Another, perhaps more insidious, form of extortion involves the Bitterroot National Forest, where the agency is resorting to a different sort of propaganda. In recognition of a legitimate need to reduce fire risk to a narrow stretch of private land along the East Fork of the Bitterroot River, the agency offered up the Middle East Fork logging project, under the auspices of the Healthy Forests Restoration Act.

However, instead of focusing limited fuel reduction resources along the ownership boundary, the Bitterroot National Forest also proposed to log nearly 4,000 acres of unlogged, old-growth forests far from the community. In response to agency scientists and other researchers who indicate that fuel reduction must be more narrowly prioritized, and to counter the Forest Service’s unfounded claims that logging old-growth would “restore fire-adapted ecosystems,” the WildWest Institute and Friends of the Bitterroot–together with retired Forest Service rangers, loggers, hikers, hunters and local residents–proposed a smaller, more focused alternative that, according to the Forest Service, would have reduced fuels on 1,600 acres, created 45 jobs and pumped $1 million into the local economy.

Our alternative was also in recognition that the Middle East Fork project area is still recovering from past Forest Service mismanagement including clearcutting, terracing and excessive roadbuilding, which was so egregious that it lead to Congress passing the National Forest Management Act in 1976. In fact, a third of the entire analysis area has already been logged and the roads in the project area are currently dumping over 150 tons of sediment into streams annually.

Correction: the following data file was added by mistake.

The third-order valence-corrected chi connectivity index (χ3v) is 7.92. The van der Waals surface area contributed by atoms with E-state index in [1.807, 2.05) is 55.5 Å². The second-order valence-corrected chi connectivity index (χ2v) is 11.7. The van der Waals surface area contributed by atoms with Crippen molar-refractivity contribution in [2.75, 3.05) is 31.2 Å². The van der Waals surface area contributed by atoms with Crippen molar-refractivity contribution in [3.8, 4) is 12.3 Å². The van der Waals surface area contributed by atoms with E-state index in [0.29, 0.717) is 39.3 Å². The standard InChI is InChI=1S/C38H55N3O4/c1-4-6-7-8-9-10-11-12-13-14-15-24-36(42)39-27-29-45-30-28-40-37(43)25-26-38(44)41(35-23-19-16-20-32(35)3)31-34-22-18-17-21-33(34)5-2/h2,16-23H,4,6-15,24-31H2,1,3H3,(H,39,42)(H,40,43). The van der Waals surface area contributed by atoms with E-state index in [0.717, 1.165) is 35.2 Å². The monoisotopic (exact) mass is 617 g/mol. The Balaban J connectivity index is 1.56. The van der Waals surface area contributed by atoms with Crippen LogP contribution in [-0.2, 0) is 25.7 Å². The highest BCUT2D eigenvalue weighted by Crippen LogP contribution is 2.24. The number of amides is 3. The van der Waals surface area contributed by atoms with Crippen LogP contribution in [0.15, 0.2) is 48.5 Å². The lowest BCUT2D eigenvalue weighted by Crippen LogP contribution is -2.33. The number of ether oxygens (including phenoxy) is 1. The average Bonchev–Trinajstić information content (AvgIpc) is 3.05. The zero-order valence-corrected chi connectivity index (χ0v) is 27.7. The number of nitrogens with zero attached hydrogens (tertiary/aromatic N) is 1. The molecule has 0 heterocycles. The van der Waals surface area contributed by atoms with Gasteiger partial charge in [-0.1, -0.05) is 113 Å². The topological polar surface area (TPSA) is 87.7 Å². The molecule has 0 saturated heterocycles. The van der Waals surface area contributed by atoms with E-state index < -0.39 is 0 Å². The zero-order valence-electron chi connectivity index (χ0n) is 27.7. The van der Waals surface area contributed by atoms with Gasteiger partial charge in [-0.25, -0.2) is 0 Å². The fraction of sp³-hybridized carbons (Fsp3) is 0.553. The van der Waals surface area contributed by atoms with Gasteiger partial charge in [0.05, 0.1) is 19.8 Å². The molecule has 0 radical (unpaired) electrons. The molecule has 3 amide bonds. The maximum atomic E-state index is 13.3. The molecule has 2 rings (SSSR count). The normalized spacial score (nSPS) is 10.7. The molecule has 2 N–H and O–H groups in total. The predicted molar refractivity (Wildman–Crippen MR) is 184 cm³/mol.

We also requested that the Bitterroot National Forest create a list of all needed watershed restoration actions for the Middle East Fork project area, so that the Environmental Impact Statement would inform the public how much money it would take–and how many jobs would be available for local workers–to restore the badly damaged watersheds in the project area.

Unfortunately, Bitterroot Supervisor David Bull refused to provide such information, saying, “The Healthy Forests Restoration Act does not address or authorize such unrelated activities for watershed improvement purposes.” If the HFRA is truly about restoring healthy forests, we wonder just how in the world that goal is accomplished without bona-fide, ecologically-based watershed restoration work. And what good is a “Healthy Forests Restoration Act” if the best that can be provided to the imperiled bull trout is an impaired status quo?

In order bring to light our federal government’s disingenuous and ineffective logging-for-watershed-restoration paradigm–and due to other illegalities within both the Fishtrap and Middle East Fork logging projects–we have initiated the checks and balances provided by the third branch of government, by filing suit in U.S. District Court, in order to hold the Forest Service accountable and make sure that this government agency follows the law.

As the old saying goes, “When there’s a will, there’s a way.” In the case of restoring our national forests, the WildWest Institute is working with diverse interests on many levels to find alternatives to the current, dysfunctional paradigm. We believe the opportunities are nearly endless and bona-fide restoration work could provide jobs for generations.

Unfortunately, until Congress and the Forest Service demonstrate the same willingness to make watershed and ecologically-based restoration activities a top priority, our public watersheds, forests and wildlife will continue to be compromised.

JEFF JUEL is Ecosystem Defense Director of the WildWest Institute in Missoula, Montana.